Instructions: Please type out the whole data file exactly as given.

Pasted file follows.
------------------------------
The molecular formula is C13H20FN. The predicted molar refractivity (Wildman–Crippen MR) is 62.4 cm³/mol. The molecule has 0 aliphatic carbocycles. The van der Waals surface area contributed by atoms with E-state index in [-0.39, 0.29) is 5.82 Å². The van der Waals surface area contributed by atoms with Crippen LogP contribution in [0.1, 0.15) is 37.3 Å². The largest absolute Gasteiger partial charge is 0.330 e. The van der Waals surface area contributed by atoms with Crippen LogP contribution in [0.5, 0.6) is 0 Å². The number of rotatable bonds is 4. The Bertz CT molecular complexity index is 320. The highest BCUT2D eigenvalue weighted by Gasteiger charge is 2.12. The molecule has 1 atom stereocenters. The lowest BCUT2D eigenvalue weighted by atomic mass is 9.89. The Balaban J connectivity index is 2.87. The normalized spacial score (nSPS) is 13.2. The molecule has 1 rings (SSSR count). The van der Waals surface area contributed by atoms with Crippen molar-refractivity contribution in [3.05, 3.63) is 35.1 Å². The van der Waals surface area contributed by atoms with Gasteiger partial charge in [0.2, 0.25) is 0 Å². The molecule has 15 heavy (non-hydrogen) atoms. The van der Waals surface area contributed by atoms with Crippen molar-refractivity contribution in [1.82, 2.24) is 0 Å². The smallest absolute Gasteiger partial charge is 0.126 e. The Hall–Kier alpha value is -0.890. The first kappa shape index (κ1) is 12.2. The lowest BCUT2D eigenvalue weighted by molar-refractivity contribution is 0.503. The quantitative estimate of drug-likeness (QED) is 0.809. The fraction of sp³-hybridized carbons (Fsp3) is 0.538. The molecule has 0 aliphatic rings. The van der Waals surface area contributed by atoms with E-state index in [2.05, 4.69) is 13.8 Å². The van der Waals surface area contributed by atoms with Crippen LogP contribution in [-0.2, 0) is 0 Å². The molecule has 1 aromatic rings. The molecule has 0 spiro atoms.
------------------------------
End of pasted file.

The molecular formula is C13H20FN. The predicted molar refractivity (Wildman–Crippen MR) is 62.4 cm³/mol. The molecule has 0 aliphatic carbocycles. The van der Waals surface area contributed by atoms with E-state index in [-0.39, 0.29) is 5.82 Å². The van der Waals surface area contributed by atoms with Crippen LogP contribution in [0.1, 0.15) is 37.3 Å². The largest absolute Gasteiger partial charge is 0.330 e. The van der Waals surface area contributed by atoms with Crippen LogP contribution in [0.5, 0.6) is 0 Å². The number of rotatable bonds is 4. The Bertz CT molecular complexity index is 320. The highest BCUT2D eigenvalue weighted by Gasteiger charge is 2.12. The molecule has 1 atom stereocenters. The lowest BCUT2D eigenvalue weighted by atomic mass is 9.89. The Balaban J connectivity index is 2.87. The normalized spacial score (nSPS) is 13.2. The molecule has 1 rings (SSSR count). The van der Waals surface area contributed by atoms with Crippen molar-refractivity contribution in [3.05, 3.63) is 35.1 Å². The van der Waals surface area contributed by atoms with Gasteiger partial charge in [0.2, 0.25) is 0 Å². The molecule has 15 heavy (non-hydrogen) atoms. The van der Waals surface area contributed by atoms with Crippen molar-refractivity contribution in [1.82, 2.24) is 0 Å². The smallest absolute Gasteiger partial charge is 0.126 e. The Hall–Kier alpha value is -0.890. The first kappa shape index (κ1) is 12.2. The lowest BCUT2D eigenvalue weighted by molar-refractivity contribution is 0.503. The quantitative estimate of drug-likeness (QED) is 0.809. The fraction of sp³-hybridized carbons (Fsp3) is 0.538. The molecule has 0 aliphatic rings. The van der Waals surface area contributed by atoms with E-state index in [2.05, 4.69) is 13.8 Å². The van der Waals surface area contributed by atoms with Crippen LogP contribution in [-0.2, 0) is 0 Å². The molecule has 1 aromatic rings. The molecule has 0 spiro atoms.